South Yorkshire Police Federation calls for fitness test review
A police federation has questioned the suitability of using bleep tests to check officers' fitness levels after two officers injured themselves.
One officer "snapped" his Achilles tendon while completing the test, which involves 15-metre shuttle runs.
Neil Bowles, from the South Yorkshire Police Federation, said he had concerns over how it was "job specific".
South Yorkshire Police said both officers were injured while trying to set scores above the required standard.
Police officers in England and Wales were told in September they would have to complete annual job related fitness tests (JRFT), though South Yorkshire Police began voluntary testing in March.
Under the test officers have to reach a required level in the bleep test, which involves completing a series of shuttle runs at ever increasing frequencies.
Both officers were injured before mandatory testing was introduced.
'Foot gave way'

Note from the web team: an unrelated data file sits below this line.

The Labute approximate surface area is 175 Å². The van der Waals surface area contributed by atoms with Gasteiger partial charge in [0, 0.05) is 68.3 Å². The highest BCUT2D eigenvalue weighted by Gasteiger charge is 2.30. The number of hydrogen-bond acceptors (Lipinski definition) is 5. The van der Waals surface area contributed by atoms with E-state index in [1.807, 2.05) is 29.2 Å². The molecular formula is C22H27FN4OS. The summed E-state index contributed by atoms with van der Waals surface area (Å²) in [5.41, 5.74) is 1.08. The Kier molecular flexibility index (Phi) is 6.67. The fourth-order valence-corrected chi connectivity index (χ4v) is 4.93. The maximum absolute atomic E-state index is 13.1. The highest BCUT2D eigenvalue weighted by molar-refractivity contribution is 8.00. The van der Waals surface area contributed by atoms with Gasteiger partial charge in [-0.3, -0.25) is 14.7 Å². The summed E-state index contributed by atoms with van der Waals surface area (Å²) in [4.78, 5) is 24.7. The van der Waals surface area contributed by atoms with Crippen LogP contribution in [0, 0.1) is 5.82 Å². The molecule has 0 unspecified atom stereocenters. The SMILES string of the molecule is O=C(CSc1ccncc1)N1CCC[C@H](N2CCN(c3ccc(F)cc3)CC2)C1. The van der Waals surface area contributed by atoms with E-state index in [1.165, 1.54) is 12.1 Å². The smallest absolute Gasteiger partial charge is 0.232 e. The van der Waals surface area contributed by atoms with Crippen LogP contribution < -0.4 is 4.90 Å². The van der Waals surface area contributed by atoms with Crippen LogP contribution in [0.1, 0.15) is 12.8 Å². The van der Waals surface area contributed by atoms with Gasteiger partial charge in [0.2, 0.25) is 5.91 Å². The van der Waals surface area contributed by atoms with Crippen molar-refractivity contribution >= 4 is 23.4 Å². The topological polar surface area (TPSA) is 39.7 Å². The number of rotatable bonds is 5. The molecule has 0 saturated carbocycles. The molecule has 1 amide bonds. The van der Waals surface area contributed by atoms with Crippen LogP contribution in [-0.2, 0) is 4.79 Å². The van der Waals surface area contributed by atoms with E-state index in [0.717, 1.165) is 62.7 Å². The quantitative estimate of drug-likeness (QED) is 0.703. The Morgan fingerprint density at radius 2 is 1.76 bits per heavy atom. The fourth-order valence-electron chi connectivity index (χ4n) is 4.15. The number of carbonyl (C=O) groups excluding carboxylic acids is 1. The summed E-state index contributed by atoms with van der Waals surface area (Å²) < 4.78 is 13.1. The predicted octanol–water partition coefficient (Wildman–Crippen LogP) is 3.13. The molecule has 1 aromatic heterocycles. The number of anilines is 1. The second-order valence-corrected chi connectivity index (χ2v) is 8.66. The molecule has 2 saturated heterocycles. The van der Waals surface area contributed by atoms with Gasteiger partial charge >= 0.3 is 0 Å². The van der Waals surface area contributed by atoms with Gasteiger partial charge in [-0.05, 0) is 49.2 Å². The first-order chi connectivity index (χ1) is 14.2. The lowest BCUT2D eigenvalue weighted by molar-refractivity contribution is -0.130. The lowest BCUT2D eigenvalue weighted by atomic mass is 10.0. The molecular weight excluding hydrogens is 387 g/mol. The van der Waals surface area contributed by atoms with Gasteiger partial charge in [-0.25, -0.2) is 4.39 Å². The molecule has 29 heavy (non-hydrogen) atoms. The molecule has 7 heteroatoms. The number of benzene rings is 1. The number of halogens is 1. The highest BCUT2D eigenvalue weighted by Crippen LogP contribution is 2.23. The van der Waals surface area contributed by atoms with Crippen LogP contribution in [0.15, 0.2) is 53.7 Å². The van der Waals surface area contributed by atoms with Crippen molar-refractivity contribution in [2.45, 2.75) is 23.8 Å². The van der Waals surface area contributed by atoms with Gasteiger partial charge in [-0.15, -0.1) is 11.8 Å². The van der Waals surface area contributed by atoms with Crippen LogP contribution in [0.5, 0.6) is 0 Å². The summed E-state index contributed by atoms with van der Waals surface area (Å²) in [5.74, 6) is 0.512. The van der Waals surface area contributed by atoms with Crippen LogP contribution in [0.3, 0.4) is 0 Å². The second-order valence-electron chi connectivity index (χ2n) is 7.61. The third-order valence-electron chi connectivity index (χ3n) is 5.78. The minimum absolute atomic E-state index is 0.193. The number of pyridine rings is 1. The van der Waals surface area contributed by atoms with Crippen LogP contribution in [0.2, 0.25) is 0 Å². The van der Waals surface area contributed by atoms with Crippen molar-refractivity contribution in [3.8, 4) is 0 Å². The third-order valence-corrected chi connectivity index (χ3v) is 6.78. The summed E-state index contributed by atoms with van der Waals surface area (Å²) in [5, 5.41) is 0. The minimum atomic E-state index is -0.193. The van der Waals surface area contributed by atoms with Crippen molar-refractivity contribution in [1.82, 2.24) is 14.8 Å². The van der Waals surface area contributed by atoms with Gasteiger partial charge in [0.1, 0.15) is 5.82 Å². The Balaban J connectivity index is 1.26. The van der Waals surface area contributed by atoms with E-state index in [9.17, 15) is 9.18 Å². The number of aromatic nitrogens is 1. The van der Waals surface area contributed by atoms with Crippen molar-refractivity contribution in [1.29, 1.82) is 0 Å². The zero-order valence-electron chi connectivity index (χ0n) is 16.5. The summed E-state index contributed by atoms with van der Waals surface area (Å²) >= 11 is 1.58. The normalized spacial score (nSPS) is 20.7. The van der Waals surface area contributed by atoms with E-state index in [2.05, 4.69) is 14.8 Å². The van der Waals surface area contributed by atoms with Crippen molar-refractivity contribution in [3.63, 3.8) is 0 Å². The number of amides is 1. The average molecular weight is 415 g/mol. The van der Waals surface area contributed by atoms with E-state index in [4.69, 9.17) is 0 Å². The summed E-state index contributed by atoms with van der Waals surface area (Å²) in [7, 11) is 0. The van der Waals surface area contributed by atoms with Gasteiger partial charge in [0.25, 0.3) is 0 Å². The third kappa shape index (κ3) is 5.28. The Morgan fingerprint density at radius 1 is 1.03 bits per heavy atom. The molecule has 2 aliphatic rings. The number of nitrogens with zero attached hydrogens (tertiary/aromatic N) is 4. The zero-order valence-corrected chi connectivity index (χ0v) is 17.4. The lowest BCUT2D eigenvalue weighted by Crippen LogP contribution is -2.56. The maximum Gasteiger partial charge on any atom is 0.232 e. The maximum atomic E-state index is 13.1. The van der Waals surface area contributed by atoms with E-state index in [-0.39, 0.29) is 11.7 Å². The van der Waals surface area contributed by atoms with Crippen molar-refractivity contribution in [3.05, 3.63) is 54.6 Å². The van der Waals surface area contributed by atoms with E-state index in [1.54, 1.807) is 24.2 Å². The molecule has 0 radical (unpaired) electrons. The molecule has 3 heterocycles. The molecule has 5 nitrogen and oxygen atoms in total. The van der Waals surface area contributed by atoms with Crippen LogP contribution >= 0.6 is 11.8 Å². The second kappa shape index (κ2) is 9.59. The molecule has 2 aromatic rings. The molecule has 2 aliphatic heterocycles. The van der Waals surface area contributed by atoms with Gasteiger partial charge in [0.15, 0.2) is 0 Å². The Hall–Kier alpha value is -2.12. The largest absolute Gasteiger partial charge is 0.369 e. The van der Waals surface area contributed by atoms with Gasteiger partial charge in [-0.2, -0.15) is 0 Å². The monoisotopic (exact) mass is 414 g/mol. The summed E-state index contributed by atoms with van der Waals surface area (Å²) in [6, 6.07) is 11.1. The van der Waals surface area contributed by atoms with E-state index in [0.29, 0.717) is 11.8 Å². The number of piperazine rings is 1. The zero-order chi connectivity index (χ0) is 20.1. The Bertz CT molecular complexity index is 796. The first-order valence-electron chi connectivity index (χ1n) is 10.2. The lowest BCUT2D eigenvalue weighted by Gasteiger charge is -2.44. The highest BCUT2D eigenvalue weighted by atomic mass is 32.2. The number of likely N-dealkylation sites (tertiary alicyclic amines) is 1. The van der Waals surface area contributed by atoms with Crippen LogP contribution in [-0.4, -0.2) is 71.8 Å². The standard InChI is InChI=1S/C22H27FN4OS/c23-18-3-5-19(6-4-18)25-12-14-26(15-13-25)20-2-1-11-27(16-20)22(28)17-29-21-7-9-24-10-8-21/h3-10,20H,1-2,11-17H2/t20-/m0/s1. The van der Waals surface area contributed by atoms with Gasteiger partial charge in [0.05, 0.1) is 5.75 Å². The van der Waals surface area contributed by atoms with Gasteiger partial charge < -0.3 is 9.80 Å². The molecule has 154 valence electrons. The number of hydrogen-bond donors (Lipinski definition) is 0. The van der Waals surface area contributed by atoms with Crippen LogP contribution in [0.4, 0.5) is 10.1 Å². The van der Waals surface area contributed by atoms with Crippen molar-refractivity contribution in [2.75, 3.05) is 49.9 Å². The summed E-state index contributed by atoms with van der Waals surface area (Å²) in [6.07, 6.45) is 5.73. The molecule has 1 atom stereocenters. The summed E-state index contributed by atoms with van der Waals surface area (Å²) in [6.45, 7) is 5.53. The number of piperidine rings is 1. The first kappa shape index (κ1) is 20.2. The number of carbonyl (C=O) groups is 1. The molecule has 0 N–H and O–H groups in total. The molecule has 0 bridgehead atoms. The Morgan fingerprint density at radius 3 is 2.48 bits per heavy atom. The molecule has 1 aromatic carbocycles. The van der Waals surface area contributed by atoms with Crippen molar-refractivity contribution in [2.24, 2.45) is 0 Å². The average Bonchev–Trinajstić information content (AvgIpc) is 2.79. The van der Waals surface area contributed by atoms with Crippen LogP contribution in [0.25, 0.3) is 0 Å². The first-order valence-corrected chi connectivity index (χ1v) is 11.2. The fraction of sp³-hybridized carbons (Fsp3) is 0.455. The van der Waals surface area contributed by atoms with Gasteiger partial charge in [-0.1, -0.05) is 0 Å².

Mr Bowles said: "The federation supports [fitness testing] because we have got to be fit to look after ourselves and the public.
"My concern is how [the bleep test] is job specific? Not many burglars you chase actually then double back on themselves.
"It's mainly a health and safety issue.
"They were both very fit officers and they run and compete in their spare time.
"One, I know, occurred in an unventilated room in the middle of the summer. Sweat was gathering on the floor and he just trod in it and his foot gave way snapping his Achilles."
A spokeswoman for South Yorkshire Police said it introduced testing in March "to dispel myths and reassure staff as to what was exactly required" of the examination.
She said: "Between March and July, two officers did receive injuries whilst completing the JRFT. Both had achieved the required standard and were attempting to achieve a higher score.
"Since September 2013 no injuries have been recorded by officers completing the JRFT."